Literature in the Ruins

By Crockett, Bryan | First Things; A Monthly Journal of Religion and Public Life, March 2007 | Go to article overview

Literature in the Ruins


Crockett, Bryan, First Things; A Monthly Journal of Religion and Public Life


Literature in the Ruins OBSOLETE OBJECTS IN THE LITERARY IMAGINATION: RUINS, RELICS, RARITIES, RUBBISH, UNINHABITED PLACES, AND HIDDEN TREASURES by FRANCESCO ORLANDO Yale University Press, 528 pages, $45

Reviewed by Bryan Crockett

WE KEEP REPRESSING Freud, and he keeps cropping up again. In the early days of his influence on literary studies, his theories proved particularly pernicious, sending scholars scurrying after phallic symbols and psychoanalyzing authors. The heyday of those unproductive applications of psychoanalysis has long since passed, but there are still a few Freudian or neo-Freudian scholars around. The best of them wear their training lightly, combining what has endured in psychoanalytic theory with other approaches to literature. One of the most deservedly influential among such scholars, in Europe if not yet in the United States, is Francesco Orlando.

Indebted not only to psychoanalytic criticism but also to semiotics, with its tendency to divide complex language into binary categories, Orlando avoids one of the pitfalls characteristic of the theory-crazed 1970s and 1980s: the tendency to see theory as paramount, and the literature to which it is applied something of an afterthought. Certainly Orlando has a systematic bent. In Obsolete Objects in the Literary Imagination, he devises an elaborate framework to categorize passages from the whole sweep of Western literature: poems, novels, short stories, plays, essays, memoirs, and letters-whether in Latin, Greek, Italian, French, Spanish, English, German, or Russian. To his credit, he starts not with this framework but with reading, nearly always in the works' original languages. He is a sensitive reader, and he seems to have read almost everything.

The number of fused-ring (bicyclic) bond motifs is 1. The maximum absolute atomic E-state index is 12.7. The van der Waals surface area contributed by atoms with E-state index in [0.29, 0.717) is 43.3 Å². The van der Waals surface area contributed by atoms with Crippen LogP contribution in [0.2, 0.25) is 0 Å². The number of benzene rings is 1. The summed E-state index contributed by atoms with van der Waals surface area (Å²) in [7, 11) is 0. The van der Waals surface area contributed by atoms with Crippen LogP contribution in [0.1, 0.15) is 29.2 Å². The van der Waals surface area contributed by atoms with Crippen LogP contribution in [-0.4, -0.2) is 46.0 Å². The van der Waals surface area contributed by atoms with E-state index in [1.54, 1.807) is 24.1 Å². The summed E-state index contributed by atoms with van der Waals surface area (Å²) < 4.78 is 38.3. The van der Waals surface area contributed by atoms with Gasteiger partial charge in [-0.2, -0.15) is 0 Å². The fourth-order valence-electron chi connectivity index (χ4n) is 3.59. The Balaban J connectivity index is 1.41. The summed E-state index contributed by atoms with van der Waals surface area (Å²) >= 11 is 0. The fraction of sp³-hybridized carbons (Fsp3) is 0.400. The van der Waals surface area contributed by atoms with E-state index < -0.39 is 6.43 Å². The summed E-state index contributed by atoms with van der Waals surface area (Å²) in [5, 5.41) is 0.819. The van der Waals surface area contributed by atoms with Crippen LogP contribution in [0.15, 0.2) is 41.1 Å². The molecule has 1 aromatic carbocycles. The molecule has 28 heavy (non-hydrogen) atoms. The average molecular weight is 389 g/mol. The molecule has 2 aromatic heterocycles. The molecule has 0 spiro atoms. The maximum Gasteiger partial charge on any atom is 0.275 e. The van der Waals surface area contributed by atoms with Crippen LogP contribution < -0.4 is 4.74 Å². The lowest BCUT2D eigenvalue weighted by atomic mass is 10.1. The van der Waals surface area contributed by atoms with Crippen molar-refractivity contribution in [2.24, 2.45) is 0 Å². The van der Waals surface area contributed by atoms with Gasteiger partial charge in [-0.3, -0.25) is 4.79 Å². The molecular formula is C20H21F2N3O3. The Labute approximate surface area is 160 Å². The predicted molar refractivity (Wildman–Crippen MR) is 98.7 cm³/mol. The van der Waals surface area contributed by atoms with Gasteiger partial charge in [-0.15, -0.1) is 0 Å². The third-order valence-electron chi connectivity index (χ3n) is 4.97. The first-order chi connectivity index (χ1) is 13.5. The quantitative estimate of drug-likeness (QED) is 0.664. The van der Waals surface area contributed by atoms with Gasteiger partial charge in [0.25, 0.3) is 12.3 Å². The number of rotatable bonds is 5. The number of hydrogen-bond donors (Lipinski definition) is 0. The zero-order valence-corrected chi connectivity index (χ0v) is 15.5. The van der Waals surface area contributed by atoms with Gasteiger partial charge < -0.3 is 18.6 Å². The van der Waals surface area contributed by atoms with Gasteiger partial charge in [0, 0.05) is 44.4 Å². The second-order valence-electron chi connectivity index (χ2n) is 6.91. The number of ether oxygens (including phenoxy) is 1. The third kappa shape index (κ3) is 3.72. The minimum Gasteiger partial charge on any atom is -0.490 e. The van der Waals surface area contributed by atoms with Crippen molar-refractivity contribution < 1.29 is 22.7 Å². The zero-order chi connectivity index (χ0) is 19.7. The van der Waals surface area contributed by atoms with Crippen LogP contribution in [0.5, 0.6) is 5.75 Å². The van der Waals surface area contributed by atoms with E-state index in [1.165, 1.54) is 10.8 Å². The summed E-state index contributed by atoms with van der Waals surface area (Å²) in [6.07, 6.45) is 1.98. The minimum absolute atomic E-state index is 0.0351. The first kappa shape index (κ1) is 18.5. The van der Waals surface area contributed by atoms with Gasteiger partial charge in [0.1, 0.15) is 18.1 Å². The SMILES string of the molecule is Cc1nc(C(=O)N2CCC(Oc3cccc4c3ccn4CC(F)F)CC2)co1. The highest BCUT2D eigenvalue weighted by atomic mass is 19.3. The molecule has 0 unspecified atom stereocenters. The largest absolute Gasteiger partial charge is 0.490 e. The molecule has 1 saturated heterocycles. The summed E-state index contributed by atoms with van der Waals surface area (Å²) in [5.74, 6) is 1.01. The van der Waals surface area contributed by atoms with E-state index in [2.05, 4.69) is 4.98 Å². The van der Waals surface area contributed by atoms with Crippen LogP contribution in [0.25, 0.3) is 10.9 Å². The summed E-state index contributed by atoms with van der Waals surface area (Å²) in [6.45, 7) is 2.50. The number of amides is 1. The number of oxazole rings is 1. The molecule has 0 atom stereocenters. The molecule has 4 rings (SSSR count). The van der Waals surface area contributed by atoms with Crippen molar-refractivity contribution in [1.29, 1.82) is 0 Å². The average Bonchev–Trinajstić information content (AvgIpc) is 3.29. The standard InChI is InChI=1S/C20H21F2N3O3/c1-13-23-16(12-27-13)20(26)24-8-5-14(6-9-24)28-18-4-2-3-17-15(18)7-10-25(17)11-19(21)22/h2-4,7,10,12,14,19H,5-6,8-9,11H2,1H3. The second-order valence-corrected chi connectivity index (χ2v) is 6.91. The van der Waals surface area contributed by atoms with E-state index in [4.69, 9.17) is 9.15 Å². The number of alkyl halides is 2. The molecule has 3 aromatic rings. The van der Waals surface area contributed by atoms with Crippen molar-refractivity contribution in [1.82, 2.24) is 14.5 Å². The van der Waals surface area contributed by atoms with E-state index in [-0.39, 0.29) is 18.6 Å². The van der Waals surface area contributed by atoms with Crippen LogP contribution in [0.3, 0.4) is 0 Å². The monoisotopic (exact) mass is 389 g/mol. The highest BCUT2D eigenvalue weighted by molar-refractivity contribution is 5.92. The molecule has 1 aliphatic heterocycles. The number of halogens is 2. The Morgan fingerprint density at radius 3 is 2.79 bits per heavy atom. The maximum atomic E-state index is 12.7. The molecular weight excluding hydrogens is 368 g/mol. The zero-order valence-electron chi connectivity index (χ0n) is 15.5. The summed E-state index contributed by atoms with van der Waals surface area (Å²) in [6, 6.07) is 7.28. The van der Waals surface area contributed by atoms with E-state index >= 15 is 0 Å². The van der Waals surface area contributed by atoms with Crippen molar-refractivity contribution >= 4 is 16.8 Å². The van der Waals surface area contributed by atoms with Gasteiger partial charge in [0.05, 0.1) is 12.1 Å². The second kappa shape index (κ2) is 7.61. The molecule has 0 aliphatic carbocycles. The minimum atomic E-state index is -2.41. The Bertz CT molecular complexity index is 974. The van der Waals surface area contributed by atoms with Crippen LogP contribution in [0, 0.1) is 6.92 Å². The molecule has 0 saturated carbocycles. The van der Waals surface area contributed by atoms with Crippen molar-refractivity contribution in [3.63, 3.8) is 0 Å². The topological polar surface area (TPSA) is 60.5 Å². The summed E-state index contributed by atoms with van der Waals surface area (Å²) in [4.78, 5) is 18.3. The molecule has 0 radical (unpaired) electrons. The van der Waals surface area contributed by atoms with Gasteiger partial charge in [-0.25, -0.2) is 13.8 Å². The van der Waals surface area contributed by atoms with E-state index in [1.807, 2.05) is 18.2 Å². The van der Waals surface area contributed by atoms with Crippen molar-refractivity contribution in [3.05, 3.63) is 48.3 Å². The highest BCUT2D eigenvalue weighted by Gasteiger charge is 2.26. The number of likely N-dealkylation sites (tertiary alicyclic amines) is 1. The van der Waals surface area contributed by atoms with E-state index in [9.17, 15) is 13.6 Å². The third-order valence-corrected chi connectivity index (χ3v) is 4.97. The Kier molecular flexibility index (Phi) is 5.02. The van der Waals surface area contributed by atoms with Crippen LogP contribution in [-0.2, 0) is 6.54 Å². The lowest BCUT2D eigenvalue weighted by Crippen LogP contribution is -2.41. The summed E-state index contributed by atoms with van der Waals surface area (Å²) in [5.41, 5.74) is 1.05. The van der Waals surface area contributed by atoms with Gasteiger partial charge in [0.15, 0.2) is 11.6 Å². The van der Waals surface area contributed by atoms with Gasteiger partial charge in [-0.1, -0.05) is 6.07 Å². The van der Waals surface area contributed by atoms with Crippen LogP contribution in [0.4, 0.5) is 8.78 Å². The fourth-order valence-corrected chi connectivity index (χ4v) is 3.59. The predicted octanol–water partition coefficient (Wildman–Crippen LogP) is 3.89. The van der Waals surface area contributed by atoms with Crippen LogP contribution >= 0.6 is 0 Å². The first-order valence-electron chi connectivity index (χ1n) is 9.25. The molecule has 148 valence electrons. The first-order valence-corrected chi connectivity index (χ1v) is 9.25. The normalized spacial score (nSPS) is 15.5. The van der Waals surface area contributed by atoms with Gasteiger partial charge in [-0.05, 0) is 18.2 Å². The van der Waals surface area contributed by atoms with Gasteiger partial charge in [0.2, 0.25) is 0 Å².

Orlando's prose trips lightly along in neither the book's original Italian nor its English translation. A casual reader flipping through the pages of Obsolete Objects might well drop the book immediately upon finding sentences like this, on cabinets and attics in Kafka's The Trial: "Their symbolic value, which I identified as exceptions to the worn-realistic, would suggest a sinister-terrifying superimposed on the desolatedisconnected, if only hallucinatory objectivity were not different from metaphorical subjectivity." One cannot blame the translators for such prose; their touch is deft enough, as when they translate Giuseppe Gioacchino Belli's idiomatic "naturale un cavolo" (literally "natural a cabbage") to render it "Natural schmatural."

For that matter, Orlando's sentence is not as incomprehensible as it appears. Once the reader understands that those hyphenated pairs of adjectives name categories in his quirky taxonomy of nonfunctional objects in literature, and once one learns what those categories entail, the going gets easier. The book's subtitle explains what the author means by the nonfunctional: "Ruins, Relics, Rarities, Rubbish, Uninhabited Places, and Hidden Treasures." Orlando isolates twelve types of writing about the nonfunctional, each of them deriving from one of the bifurcating branches of a neat semantic tree. These twelve categories are "strategically arbitrary": strategic, in that they reveal patterns of thought stretching across temporal, linguistic, and generic boundaries; arbitrary, in that other ways of carving up the material might reveal other patterns.

Obsolete Objects, then, has a comprehensive feel, but the tidy symmetry of the semantic tree is really illusory. Good works of literature, with all their knobby particularity, resist systematic analysis. Still, in order to talk about them at all, we need to impose some sort of order on the welter of relevant texts. Despite their unwieldy names, Orlando's categories seem as good as any.

His dozens of examples for each category demonstrate that, at about the time of the French Revolution, Western literature reached a turning point, after which writing about the nonfunctional took on particular urgency. …

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